Concluding Comments to Section I

  • Donald Meichenbaum
  • Matt E. Jaremko


Our own observations as well as the discussions in this section suggest that the field of stress and coping is moving toward a transactional model of stress as described by Richard Lazarus and his colleagues (Lazarus, 1981; Lazarus & Cohen, 1977; Lazarus & Launier, 1978; Roskies & Lazarus, 1980) and by John Mason (1975). This transactional perspective suggests that stress occurs in the face of “demands that tax or exceed the resources of the system or...demands to which there are no readily available or automatic adaptive resources” (Lazarus & Cohen, 1977, p. 109; emphasis in original). The transactional model highlights the nature of the fit or misfit between the person’s adaptive capacities and the environmental demands. The discrepancy between the perceived demands on a person (whether internal or external, whether challenges or goals) and the way individuals perceive their potential responses to these demands constitutes stress and has an impact on the individual’s health.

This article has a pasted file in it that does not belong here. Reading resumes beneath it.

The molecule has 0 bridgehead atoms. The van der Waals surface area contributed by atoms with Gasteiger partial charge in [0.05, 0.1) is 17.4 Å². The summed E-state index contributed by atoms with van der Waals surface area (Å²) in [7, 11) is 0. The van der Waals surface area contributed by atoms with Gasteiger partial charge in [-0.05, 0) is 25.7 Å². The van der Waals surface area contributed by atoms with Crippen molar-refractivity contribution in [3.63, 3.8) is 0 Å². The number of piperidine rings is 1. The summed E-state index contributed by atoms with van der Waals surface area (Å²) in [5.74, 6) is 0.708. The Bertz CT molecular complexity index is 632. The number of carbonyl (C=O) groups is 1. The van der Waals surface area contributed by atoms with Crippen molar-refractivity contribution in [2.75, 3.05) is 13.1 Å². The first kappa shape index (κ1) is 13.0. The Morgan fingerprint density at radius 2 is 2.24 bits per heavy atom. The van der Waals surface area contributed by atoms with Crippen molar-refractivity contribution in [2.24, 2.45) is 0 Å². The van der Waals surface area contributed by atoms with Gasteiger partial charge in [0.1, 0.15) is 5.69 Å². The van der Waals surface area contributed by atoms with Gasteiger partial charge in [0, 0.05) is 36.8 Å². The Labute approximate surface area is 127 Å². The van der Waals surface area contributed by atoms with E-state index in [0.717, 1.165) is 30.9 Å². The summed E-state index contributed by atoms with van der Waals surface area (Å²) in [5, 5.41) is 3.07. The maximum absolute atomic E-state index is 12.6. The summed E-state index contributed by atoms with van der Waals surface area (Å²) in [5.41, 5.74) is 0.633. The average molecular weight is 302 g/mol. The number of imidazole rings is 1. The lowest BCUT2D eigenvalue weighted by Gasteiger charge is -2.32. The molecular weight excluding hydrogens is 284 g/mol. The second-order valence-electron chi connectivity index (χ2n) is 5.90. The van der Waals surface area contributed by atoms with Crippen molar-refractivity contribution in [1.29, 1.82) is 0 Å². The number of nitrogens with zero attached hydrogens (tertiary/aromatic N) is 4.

Behavioral Medicine Coping Response Coping Process Transactional Model Fatalistic Belief 
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Copyright information

© Springer Science+Business Media New York 1989

Authors and Affiliations

  • Donald Meichenbaum
    • 1
  • Matt E. Jaremko
    • 2
  1. 1.Department of PsychologyUniversity of WaterlooWaterlooCanada
  2. 2.Department of PsychologyUniversity of MississippiUniversityUSA

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